Othello Close Reading Iago's Soliloquoy Whiteoaks Eng 3 U7 Close Reading Analysis

830 words - 4 pages

Matthew Radivojsa
Due: May 25, 2018
Class: ENG3U7-01
Word Count: 799
Close Reading: Othello
(2.1 267-294)
This soliloquy excerpt is significant in the play as it develops Iago’s character, the plot,
and the theme of jealousy; its main purpose being to display both Iago’s intentions and his
motive for plotting against Othello.
The passage shows a development in Iago’s character, displaying his rash
decision-making as he reveals his true intentions to the audience. Iago is quick to turn suspicion
into truth, thus giving him a motive to plot against Othello. Iago believes that Othello has slept
with his wife: “For that I do suspect the lusty Moor / Hath leaped into my seat” (2.1 276-277)
going on to explain that “...nothing can or shall content my soul / Till I am evened with him, wife
for wife” (2.1 279-280), and from this mere thought Iago plots against him. This displays his
tendency to jump to conclusions and act rashly. Furthermore, Iago originally explains that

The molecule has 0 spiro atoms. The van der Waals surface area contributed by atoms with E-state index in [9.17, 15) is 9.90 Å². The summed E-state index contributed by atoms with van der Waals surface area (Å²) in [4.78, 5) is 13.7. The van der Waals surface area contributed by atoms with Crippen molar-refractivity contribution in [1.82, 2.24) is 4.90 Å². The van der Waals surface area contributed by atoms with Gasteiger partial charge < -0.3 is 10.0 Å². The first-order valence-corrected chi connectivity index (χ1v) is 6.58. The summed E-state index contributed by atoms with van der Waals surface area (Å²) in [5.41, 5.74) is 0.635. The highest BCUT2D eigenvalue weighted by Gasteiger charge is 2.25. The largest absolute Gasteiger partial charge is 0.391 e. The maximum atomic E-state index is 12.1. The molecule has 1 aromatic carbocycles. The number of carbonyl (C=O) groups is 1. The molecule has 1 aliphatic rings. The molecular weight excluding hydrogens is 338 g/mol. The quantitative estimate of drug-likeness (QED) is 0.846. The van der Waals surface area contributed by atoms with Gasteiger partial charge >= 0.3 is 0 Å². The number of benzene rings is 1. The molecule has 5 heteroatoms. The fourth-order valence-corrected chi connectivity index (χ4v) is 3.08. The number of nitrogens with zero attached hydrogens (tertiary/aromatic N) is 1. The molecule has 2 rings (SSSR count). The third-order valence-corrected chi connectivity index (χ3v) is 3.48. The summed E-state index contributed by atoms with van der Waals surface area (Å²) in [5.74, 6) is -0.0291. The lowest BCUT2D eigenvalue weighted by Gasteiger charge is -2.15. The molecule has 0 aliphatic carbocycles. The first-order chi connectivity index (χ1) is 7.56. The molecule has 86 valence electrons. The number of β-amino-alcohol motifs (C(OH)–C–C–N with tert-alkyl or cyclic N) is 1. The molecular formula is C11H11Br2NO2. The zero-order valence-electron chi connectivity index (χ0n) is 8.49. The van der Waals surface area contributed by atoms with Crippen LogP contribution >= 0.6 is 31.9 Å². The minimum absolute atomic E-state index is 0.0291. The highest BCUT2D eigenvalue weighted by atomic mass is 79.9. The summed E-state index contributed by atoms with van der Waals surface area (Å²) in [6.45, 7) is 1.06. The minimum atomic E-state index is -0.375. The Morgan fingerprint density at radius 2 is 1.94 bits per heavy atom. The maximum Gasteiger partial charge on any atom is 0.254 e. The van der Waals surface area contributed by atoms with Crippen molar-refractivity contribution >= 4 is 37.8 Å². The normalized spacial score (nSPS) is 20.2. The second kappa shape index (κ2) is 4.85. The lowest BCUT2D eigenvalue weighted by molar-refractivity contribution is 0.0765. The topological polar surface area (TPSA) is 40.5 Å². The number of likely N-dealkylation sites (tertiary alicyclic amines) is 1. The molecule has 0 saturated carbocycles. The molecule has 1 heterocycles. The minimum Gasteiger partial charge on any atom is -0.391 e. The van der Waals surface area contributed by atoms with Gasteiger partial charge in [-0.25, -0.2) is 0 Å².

Othello “is of a constant loving, noble nature” (2.1 270), but after suspecting Othello has slept
with his wife, describes Othello to be “lusty” and intends to drive him to “madness”. Again, Iago
is rash in his decision-making and is quick to believe suspicion to be the truth. The passage also
develops Iago’s manipulative character. In the last two lines of the soliloquy, Iago says: “‘Tis
here, but yet confused; / Knavery’s plain face is never seen till used” (2.1 292-293). Iago
explains how Othello will be blind to Iago’s deception, only recognizing he is lying when it is
too late. Iago intends to manipulate Othello by taking advantage of his trust, and much like the
rhyme, Iago’s true intent of malice is disguised by his cunning words and seemingly honorable
actions.
The passage advances the plot with various examples of foreshadowing, revealing Iago’s
plans to destroy Othello. Iago lays out his plans to “Abuse [Cassio] to the Moor” (2.1 287) and
“Make the Moor thank [him], love [him], and reward [him], / For making [Othello] egregiously
an ass” (2.1 289-290). Ultimately, he explains that through Othello’s trust in him, he will
manipulate Othello through speaking poorly of Cassio, while being rewarded for being truthful.
This foreshadows the eventual execution of the plan he conceived. At the beginning of the
passage, Iago expresses that “[He] dare think [Othello will] prove to Desdemona / A most dear
husband”. The word “dear” used in this excerpt...

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